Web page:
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Yeah, my girlfriend is from Naples, and I know exactly what you mean :-)
I think it's an interesting study in the ability of governments to provide good living conditions. Take that away and replace the people in power with corrupt dodgy motherfuckers like the Camorra and suddenly everything goes to shit. I just don't understand why normal civilians say in Campania, it sucks, move somewhere else already!
Don't shit me. REALLY??
Norway's prices are ridiculous. Oslo constantly comes up in the list of "most expensive places to live" and is currently the most expensive if you don't take realestate prices into account. People there earn alot - like I was talking to a dude in a metal bar who drive forklifts (ie: basic unskilled manual labour) and he gets about $40/hr - but for visitors it's ridiculous. Considering the day before I'd been paying £2.50 for pints, I got a Jim Beam at a bar and the chick's like "73 kroners". Due to the shitty Sweden train thing, I had to spend like 6250 kroners on another night in the hotel, and flights to Finland. Do the currency conversion on that :P
I'd particularly like to take a trip to Scotland myself one day before I die.
Do it! The Scotland tour I did I booked through Contiki but it's run by a company called Haggis Adventures. I'd definitely recommend doing a tour for at least a little bit (ours was just 3 days) as there's really so much stuff you can drive past and miss which the guides tell you all about, giving you little snippets of history and walking stops to nice locations and basically showing you things you'd never otherwise see. Their parent company (Radical Travel) does tours of Ireland and the rest of Europe too. Definitely spend at least a couple of days in Edinburgh, we didn't get to tour the castle but you could kill half a day doing that too. On the street leading down from the castle there are walking tours of the city, including "underground tours" where they show you all little secret alleys and stuff off the normal beaten path, and ghost tours into the sections of the city which haven't been open since the 17th century where they stuffed people who had the plague and stuff like that. There's so much to see just walking around. Like there'll be a fucking 17th century castle with a sign saying it's a school or apartments or something!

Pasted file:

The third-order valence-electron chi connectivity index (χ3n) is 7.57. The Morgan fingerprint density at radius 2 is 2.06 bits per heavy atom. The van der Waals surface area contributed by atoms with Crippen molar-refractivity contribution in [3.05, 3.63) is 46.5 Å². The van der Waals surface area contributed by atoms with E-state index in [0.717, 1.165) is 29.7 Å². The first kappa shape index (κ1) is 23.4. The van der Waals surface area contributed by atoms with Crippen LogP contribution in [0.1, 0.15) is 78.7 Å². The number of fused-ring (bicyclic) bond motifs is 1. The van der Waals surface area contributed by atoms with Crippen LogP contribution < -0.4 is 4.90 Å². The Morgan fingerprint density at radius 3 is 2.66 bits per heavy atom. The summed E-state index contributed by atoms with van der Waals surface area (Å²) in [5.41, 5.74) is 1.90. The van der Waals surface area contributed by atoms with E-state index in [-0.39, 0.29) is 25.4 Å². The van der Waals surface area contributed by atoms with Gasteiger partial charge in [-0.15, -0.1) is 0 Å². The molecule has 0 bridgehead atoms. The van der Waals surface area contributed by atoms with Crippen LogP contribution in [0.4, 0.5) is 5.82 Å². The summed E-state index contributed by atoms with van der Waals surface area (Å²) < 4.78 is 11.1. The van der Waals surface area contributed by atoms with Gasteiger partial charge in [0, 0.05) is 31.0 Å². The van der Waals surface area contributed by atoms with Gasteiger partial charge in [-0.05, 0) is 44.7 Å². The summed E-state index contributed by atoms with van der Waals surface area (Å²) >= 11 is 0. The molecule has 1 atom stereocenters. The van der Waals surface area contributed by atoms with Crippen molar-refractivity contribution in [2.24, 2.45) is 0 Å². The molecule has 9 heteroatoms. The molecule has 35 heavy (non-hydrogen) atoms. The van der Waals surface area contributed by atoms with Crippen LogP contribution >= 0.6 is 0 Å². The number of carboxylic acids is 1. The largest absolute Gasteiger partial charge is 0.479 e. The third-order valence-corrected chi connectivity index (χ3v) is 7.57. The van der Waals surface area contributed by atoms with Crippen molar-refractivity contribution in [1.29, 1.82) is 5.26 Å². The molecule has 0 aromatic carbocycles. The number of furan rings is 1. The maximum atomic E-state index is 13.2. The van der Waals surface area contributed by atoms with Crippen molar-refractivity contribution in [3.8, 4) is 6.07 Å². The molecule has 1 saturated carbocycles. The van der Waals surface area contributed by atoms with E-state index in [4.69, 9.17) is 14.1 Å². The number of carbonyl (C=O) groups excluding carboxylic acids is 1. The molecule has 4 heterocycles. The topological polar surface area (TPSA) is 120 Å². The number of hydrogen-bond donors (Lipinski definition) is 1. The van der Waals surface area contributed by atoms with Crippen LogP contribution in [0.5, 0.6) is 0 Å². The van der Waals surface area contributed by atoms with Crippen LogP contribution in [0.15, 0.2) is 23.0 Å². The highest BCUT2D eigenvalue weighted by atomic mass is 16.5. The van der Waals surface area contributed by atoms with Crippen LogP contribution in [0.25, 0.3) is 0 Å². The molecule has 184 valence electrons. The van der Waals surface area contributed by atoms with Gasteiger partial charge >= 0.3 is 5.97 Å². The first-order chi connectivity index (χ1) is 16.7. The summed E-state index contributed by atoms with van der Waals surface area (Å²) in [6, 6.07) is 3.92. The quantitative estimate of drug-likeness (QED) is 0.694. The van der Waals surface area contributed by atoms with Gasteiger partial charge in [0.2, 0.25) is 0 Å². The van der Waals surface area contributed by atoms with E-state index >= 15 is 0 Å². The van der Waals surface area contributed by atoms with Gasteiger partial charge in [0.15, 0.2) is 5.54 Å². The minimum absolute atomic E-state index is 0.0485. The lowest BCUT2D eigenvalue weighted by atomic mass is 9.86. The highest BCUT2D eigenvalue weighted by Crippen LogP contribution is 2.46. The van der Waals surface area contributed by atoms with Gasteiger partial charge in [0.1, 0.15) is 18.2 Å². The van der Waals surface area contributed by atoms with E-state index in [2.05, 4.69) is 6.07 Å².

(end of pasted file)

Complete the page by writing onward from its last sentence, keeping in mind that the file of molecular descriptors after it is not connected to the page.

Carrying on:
Reading that just solidified my desire to travel to Berlin.
It is totally rad. The tour we did there was the "Famous Walk" which you'll see yellow pamphlets for everywhere. It's sposed to go for 4 hours but our guide just loves history so much and talked heaps (which is a good thing!) so it went for more like 5 and a half. The amount of museums and other sites we were shown would have filled a week to explore fully. There's even a museum which has the actual gates from the City of Babylon! You can also do tours with a Third Reich sort of angle, and there's a concentration camp one available too if you're into WW2 history like me. Definitely learn a few words of German - please, thankyou, some numbers, food, drink, table, do you speak english - and the pronunciation of all the letters like ä and ö. Most people around touristy areas speak enough English, but you'll definitely find people who don't speak any at all. The public transport system is awesome, and you can buy a Berlin Welcome Card for like 25€ that gives you free transport and discounts to heaps of tourist attractions. Go down to the U-Bahn (subway) at Hauphbahnof (central station) and there's a bakery which has the warmest softest pretzels rolling off a machine almost constantly. Mmmmmmm <3
I ran out of space on my DSLR memory card whilst in Rome, so needless to say I have plenty of photos to put up. I'll sort out a Picasa gallery or something this week.
Super Jamie said: